Wedding Wagers(10)

By: Donna Hatch

“Would that not be easier to achieve if people believe I don’t offer an impressive dowry?”

“Your father might—”

“He might understand, all things considered, don’t you think?”

Aunt Paulette’s brows creased, and she closed her mouth, frowned, and said nothing for a long moment.

Annabel piped up. “I think she’s right, Mama. As her sponsor, you don’t have to name a sum, just imply that it’s very modest. And really, it’s all relative anyway, isn’t it?”

“Besides, the last I spoke to Papa,” Meredith said as if that had been weeks instead of years ago, “he mentioned reducing my dowry but increasing trust money that would stay in my control even after marriage. For all I know, he’s done that.”

None of their letters had mentioned such matters. They’d been polite, filled mostly with local events such as marriages and babies born, or the new garden Mama had designed, but no words of forgiveness or an invitation to return home.

Aunt Paulette finally nodded. “I see what you mean. Enough of a dowry so as not to be a true deterrent, but not so much as to attract anyone seeking a way to restore the family coffers.”

The tightness that had knotted inside Meredith relaxed enough to allow the first deep breath she’d taken in years.

The butler opened the door and said, “Forgive me, madam, but are you at home to a Mr. Partridge and Mr. Cavenleigh?”

He’d come. Meredith could hardly believe it. She would not allow herself to look too long at his stunning face or she might fall back into her former stupidity and fail to see his true intentions, whatever they may be.

“Show them in,” Aunt Paulette said.

The ladies touched up their hair and smoothed their skirts. The butler returned a moment later, followed by two gentlemen. Mr. Partridge entered first, followed by his leaner friend, a sandy-haired gentleman who nearly matched him in height. However, Meredith saw little else of his companion with her attention so focused on Mr. Partridge.

The Master Craftsman had certainly taken his time designing this fine specimen of a man. With beautifully formed features and a mouth perfect for kissing, he seemed to embody her girlish dreams of a prince charming who would carry her off to his castle in the clouds.

He and his friend bowed. Aunt Paulette and Annabel curtsied, reminding Meredith to do so.

“Mrs. Stafford, Miss Stafford, thank you for seeing me.”

Meredith had forgotten the musical beauty of Mr. Partridge’s voice.

“So kind of you to call, Mr. Partridge, Mr. Cavenleigh,” Aunt Paulette said. “May I present my niece, Miss Meredith Brown?”

Mr. Partridge’s eyes, the green and blue of a dappled country lake, caressed her face with a contradictory intensity and softness. His blond patch nestled in his dark waves, shining like a beacon. The light in the room emanated from his face, and all else faded away to colorless trivia.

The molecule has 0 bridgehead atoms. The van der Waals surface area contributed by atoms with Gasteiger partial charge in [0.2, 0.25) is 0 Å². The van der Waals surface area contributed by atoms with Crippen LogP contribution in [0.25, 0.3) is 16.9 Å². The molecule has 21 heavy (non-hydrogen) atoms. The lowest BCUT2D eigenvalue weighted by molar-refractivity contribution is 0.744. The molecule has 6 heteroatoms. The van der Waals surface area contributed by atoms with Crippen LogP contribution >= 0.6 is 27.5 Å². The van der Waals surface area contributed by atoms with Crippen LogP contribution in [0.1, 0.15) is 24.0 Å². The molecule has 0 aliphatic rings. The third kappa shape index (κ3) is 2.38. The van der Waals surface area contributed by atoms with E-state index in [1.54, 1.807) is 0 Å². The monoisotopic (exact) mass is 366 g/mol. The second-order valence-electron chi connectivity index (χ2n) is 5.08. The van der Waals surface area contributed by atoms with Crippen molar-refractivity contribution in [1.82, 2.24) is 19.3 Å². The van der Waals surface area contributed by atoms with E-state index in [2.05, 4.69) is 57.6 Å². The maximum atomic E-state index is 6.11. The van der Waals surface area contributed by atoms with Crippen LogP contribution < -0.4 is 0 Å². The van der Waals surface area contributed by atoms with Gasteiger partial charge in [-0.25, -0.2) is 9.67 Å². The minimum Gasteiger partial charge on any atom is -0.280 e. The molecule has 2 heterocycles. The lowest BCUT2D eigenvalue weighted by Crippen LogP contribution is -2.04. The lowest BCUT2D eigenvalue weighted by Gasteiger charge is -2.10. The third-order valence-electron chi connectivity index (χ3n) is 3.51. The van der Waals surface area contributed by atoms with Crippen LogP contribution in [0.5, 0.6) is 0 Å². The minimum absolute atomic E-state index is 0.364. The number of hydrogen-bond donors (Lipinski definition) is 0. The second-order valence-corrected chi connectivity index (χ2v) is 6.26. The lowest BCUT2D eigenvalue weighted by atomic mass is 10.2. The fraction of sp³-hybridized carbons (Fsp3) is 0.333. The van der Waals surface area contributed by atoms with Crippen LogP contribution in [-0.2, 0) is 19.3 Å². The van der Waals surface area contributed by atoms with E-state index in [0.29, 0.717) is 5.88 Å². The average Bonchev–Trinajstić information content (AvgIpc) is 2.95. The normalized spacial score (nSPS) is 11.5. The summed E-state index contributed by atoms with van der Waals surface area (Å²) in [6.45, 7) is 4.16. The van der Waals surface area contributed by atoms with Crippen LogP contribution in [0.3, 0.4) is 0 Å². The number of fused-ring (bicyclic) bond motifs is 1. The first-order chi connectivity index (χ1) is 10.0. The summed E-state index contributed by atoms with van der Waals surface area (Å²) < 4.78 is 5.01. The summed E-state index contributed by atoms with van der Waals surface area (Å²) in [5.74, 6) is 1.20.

No. Not again. Love was a trite fantasy. She would not be duped again.

“Mr. Partridge,” she said coolly. “Thank you for the flowers and candy. I assure you, it was not necessary.”

He blinked as if trying to merge her gracious words and frosty tone. “It was not near enough, I assure you. I hope you will forgive me.”

“Already forgiven. No need to fret.” Her voice still sounded chilly, even to her own ears.

Her aunt cleared her voice. “Won’t you both please sit and take a cup of tea?”

Mr. Partridge swung back to speak to Aunt Paulette. “Yes, thank you.” He glanced at his silent friend, and they both sat. He addressed Meredith, “I hope you suffered no ill effects from the mishap?”

“Not at all. You can rest easy knowing you owe me nothing. All is forgotten.”

His eyes narrowed slightly, and he tilted his head rather like a child trying to determine if an adult had told him the truth or a fanciful tale. It gave him a rather endearingly innocent expression. But she would not be so easily swayed. She had yet to determine his character. Which was foolish, really, since no ducal family member would lower himself to a factory owner’s daughter. And that line of thought was even more foolish.

“Truly,” she added with a smile. “I harbor no grudge. But thank you so much for taking time out of what is no doubt a busy schedule to call upon us.”

A dark brow shot up. “Am I being dismissed?” A curve to one side of his mouth revealed a dimple. Oh heavens, not a dimple!

“I wouldn’t presume to do so, Mr. Partridge; only to convey my appreciation of your solicitousness.” She had, in truth, been trying to subtly suggest he had no reason to stay. How surprising that he’d called her on it. If only he’d leave before she started to like him! She bowed her head and folded her hands in an attempt to appear demure.

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